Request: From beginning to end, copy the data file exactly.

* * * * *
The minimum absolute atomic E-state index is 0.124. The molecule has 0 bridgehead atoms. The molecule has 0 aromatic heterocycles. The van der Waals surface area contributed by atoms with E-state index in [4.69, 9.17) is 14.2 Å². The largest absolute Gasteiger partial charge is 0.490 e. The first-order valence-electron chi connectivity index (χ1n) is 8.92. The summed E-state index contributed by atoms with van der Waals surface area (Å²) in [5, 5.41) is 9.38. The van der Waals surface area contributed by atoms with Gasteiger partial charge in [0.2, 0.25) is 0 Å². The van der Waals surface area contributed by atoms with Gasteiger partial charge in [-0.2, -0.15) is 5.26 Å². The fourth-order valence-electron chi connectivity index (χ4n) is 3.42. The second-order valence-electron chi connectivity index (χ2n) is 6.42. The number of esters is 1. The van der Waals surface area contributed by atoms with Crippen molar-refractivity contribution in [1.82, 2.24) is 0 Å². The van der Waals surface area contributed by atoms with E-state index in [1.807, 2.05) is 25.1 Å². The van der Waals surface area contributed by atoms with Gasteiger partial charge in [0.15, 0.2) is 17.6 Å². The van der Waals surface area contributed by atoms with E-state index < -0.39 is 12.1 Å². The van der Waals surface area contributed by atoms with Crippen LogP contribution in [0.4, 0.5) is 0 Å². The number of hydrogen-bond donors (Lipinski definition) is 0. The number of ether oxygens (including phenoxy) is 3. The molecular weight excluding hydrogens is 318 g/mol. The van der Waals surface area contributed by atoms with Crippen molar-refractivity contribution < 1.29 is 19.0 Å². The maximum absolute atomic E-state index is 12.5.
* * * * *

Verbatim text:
The minimum absolute atomic E-state index is 0.124. The molecule has 0 bridgehead atoms. The molecule has 0 aromatic heterocycles. The van der Waals surface area contributed by atoms with E-state index in [4.69, 9.17) is 14.2 Å². The largest absolute Gasteiger partial charge is 0.490 e. The first-order valence-electron chi connectivity index (χ1n) is 8.92. The summed E-state index contributed by atoms with van der Waals surface area (Å²) in [5, 5.41) is 9.38. The van der Waals surface area contributed by atoms with Gasteiger partial charge in [0.2, 0.25) is 0 Å². The van der Waals surface area contributed by atoms with Gasteiger partial charge in [-0.2, -0.15) is 5.26 Å². The fourth-order valence-electron chi connectivity index (χ4n) is 3.42. The second-order valence-electron chi connectivity index (χ2n) is 6.42. The number of esters is 1. The van der Waals surface area contributed by atoms with Crippen molar-refractivity contribution in [1.82, 2.24) is 0 Å². The van der Waals surface area contributed by atoms with E-state index in [1.807, 2.05) is 25.1 Å². The van der Waals surface area contributed by atoms with Gasteiger partial charge in [0.15, 0.2) is 17.6 Å². The van der Waals surface area contributed by atoms with E-state index < -0.39 is 12.1 Å². The van der Waals surface area contributed by atoms with Crippen LogP contribution in [0.4, 0.5) is 0 Å². The number of hydrogen-bond donors (Lipinski definition) is 0. The number of ether oxygens (including phenoxy) is 3. The molecular weight excluding hydrogens is 318 g/mol. The van der Waals surface area contributed by atoms with Crippen molar-refractivity contribution < 1.29 is 19.0 Å². The maximum absolute atomic E-state index is 12.5.